Do you ever do something because you’re secretly afraid that if you don’t you’ll miss out on something that’s important?
Think, for example, of the things you’ve done after you realized that you just wasted a few hours.
You know what that’s like.
You decide that today will be different.
No more wasting time.
And just as you sit down at your desk, you remember something you wanted to find out from yesterday.
And because it’s trivial, you tell yourself that it will only take a trivial amount of time to do it.
Two or three hours later, when you suddenly realize that you have to be somewhere, you also realize that you’ve spent the time you’d set aside to work on trivial things.
And then you remember that this is a pattern.
You’ve done this before.
How could you let that happen?
It has happened to me.
The problem is that we equate the triviality of the activity with the time it takes to engage in it.
And the truth is that the time in which we engage in that trivial activity is of far greater value than the activity itself.
How do you decide if something is worth doing right now?
You have to ask yourself what your goal is for that time.
If your goal was to read the news, then read the news.
If your goal was to read email, then read email.
But if your goal was to record an hour of training, then don’t use it to read the news.
When you do that, no matter how trivial it may seem, you’re using your most valuable time to do something that doesn’t matter.
Why do you do something trivial when you should be working?
It’s because you are afraid that you’ll miss out if you don’t.
It’s a lie that society tells us, and that we fall for time and time again.
What’s the antidote?
It’s to plan your time in advance.
I like to do this just before I quit working for the day.
Sometimes I’ll plan a few days in advance; others only for the next day.
There are no rules for how to do this.
The advantage to planning, however, is that when you get to your desk, you only have to look at your list to see what to do next.
If you don’t plan, or you haven’t written down specific things that you will do, then you’ll drift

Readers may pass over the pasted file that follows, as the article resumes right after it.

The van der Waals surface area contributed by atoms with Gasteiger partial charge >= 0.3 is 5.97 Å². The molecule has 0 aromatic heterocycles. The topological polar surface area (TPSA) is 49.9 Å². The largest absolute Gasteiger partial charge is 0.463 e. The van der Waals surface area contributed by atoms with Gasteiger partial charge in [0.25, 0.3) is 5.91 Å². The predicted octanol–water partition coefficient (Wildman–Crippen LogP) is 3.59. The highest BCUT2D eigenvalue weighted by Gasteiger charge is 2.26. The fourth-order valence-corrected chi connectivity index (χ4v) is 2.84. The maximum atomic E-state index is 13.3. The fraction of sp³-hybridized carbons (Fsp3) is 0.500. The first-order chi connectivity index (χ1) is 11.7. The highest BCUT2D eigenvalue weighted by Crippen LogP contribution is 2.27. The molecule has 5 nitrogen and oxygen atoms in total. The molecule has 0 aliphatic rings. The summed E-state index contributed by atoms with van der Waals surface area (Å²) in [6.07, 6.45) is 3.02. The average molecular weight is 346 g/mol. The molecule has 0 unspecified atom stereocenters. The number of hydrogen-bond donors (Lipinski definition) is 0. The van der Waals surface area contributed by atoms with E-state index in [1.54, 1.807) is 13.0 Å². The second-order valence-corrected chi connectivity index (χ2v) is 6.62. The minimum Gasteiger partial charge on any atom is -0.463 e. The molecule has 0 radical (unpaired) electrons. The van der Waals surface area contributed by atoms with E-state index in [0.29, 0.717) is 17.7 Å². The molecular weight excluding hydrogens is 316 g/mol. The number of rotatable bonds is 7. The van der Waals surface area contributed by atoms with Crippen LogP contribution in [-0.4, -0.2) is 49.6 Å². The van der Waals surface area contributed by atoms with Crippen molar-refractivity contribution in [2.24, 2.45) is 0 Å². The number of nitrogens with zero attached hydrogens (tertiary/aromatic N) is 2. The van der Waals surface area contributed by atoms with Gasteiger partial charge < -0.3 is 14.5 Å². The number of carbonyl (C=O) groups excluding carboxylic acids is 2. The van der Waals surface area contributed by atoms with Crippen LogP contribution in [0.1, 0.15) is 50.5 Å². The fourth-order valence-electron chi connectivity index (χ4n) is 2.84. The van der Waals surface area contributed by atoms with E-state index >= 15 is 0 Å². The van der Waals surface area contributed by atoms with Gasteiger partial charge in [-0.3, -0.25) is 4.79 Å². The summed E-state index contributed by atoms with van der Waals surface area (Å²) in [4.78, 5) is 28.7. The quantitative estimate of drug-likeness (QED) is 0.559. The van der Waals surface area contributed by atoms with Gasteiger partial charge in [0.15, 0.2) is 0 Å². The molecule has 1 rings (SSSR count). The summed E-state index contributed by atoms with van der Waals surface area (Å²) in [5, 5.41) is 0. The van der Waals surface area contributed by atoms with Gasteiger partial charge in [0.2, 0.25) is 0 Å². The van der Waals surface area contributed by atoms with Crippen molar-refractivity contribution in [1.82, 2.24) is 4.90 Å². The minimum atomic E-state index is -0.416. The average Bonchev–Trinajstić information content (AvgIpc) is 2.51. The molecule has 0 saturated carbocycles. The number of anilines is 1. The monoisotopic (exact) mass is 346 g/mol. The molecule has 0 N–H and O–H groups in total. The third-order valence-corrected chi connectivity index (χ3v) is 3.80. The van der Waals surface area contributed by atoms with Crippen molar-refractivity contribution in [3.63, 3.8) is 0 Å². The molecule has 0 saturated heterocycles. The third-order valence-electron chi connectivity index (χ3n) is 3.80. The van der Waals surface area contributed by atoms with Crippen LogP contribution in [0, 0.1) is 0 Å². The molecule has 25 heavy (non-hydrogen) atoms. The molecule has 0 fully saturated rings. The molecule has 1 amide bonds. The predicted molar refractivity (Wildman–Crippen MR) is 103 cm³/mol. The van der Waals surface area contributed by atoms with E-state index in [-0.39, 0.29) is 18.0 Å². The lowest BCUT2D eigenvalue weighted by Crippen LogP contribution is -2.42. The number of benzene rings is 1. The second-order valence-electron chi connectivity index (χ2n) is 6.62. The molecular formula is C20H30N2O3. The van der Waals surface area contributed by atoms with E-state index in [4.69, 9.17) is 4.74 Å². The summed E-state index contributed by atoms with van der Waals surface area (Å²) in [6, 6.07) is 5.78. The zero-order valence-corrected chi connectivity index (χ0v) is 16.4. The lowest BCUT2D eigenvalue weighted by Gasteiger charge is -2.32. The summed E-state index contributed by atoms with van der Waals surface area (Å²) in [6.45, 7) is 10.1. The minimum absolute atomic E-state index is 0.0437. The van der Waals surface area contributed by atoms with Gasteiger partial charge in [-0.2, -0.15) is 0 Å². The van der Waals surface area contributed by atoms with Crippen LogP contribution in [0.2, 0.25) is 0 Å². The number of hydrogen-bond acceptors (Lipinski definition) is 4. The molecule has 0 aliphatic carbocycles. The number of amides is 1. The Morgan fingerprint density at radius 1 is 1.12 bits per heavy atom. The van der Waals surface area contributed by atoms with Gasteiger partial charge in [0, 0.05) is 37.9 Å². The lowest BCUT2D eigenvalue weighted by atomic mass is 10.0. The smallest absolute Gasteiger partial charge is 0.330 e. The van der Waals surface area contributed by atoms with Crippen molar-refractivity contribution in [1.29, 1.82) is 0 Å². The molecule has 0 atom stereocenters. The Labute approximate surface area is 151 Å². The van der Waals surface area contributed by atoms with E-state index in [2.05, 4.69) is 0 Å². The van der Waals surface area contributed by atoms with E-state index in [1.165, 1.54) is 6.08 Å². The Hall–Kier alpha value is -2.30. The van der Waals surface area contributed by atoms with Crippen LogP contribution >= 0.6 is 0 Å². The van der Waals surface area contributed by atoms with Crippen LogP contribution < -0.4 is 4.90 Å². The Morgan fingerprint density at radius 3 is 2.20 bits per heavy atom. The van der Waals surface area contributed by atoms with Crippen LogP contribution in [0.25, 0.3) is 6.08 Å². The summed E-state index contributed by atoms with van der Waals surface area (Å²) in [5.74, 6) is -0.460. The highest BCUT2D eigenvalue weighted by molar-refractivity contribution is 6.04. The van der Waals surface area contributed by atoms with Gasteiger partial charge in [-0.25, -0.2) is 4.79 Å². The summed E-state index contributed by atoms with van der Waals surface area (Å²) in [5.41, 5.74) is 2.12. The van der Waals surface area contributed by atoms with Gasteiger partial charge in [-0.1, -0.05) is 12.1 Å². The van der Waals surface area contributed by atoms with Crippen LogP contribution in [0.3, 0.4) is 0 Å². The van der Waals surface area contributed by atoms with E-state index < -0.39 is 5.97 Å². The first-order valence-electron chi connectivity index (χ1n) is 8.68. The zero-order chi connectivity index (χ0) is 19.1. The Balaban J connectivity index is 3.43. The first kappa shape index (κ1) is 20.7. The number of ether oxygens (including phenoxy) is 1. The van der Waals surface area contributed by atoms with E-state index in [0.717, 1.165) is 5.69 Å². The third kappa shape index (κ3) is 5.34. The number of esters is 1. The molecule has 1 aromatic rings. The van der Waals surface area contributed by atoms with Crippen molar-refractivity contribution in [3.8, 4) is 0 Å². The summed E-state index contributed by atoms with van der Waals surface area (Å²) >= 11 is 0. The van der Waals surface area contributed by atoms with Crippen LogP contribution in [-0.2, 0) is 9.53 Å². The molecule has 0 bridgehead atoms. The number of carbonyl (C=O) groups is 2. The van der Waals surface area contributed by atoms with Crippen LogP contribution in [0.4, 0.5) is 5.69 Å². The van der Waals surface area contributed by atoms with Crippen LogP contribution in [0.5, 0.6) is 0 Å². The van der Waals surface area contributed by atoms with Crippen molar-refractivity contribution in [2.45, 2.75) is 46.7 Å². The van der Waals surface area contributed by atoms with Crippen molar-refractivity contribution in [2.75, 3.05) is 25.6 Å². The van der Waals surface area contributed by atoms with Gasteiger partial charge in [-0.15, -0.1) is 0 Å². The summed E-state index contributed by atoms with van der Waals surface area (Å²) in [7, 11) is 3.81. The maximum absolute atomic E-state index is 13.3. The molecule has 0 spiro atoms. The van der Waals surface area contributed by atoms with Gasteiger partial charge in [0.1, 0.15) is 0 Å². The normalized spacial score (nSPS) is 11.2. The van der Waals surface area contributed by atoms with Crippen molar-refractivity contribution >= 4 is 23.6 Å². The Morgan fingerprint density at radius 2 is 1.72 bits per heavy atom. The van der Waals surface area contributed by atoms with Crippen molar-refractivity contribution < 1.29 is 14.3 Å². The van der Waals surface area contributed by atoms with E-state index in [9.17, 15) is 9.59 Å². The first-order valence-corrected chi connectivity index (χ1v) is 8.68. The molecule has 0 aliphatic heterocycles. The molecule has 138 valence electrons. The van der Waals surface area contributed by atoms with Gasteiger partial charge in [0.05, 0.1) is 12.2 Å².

You’ll drift into your inbox, your favorite news or social media sites, or other places that are unrelated to your work.
Think of it like this.
All of the email that you’ve received will still be there when you do finally open your inbox.
The comments that your friends have made in social media will still be there when you log in.
Whether you look at what’s been shared right now or in 12 hours will make no difference.
Unless the person who posted it takes it down, those things will still be there, too.
You don’t have to leap onto those sites as soon as you turn on your computer for fear that they may all disappear.
And what about the news.
Rarely does much change from one day to the next.
Unless what the news channels have to tell you impacts you personally or you are in a position to do something about the results, none of it matters.
Maybe you’re one of those people who likes to remain “informed.”
Think about it.
Why is that so important?
In truth, it doesn’t matter.
Not one bit.
It’s not as though you’re living a hermitical life.
You’ll pick up what’s important just by being around other people.
But, you don’t have to waste time learning it firsthand.
You’re not missing out.
You’re not missing out on anything.
In fact, the news is nothing more than entertainment – poor quality entertainment at that.
So stop watching it.
You’ll find that the longer you avoid it, the less important it will become.
And then on the odd occasion when you do read a “story” it will seem even more trivial to you than it did before.
What do you miss out on when you are distracted by trivia?
You miss out on doing what you need in order to make progress in your business.
You miss out on the satisfaction of knowing that you accomplished what you had decided to do.
You miss out on feeling good about yourself.
What have you missed out on today?
What did you do yesterday that prevented you from doing your work?